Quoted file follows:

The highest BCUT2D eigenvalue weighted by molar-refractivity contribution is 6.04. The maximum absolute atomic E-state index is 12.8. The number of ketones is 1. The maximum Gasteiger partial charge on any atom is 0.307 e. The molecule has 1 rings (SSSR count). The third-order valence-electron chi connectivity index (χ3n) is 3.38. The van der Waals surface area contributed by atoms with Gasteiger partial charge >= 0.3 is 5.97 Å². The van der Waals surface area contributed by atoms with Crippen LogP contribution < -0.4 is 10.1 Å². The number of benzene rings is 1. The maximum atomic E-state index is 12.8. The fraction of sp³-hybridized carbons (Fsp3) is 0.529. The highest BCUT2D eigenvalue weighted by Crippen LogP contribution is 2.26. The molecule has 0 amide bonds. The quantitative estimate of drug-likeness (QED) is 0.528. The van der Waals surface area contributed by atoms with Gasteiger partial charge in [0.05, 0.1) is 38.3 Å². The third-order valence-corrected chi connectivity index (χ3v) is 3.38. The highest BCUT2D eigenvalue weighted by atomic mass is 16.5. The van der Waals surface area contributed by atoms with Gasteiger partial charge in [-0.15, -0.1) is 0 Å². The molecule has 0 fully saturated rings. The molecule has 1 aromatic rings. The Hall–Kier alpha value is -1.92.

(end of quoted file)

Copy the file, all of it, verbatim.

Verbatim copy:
The highest BCUT2D eigenvalue weighted by molar-refractivity contribution is 6.04. The maximum absolute atomic E-state index is 12.8. The number of ketones is 1. The maximum Gasteiger partial charge on any atom is 0.307 e. The molecule has 1 rings (SSSR count). The third-order valence-electron chi connectivity index (χ3n) is 3.38. The van der Waals surface area contributed by atoms with Gasteiger partial charge >= 0.3 is 5.97 Å². The van der Waals surface area contributed by atoms with Crippen LogP contribution < -0.4 is 10.1 Å². The number of benzene rings is 1. The maximum atomic E-state index is 12.8. The fraction of sp³-hybridized carbons (Fsp3) is 0.529. The highest BCUT2D eigenvalue weighted by Crippen LogP contribution is 2.26. The molecule has 0 amide bonds. The quantitative estimate of drug-likeness (QED) is 0.528. The van der Waals surface area contributed by atoms with Gasteiger partial charge in [0.05, 0.1) is 38.3 Å². The third-order valence-corrected chi connectivity index (χ3v) is 3.38. The highest BCUT2D eigenvalue weighted by atomic mass is 16.5. The van der Waals surface area contributed by atoms with Gasteiger partial charge in [-0.15, -0.1) is 0 Å². The molecule has 0 fully saturated rings. The molecule has 1 aromatic rings. The Hall–Kier alpha value is -1.92.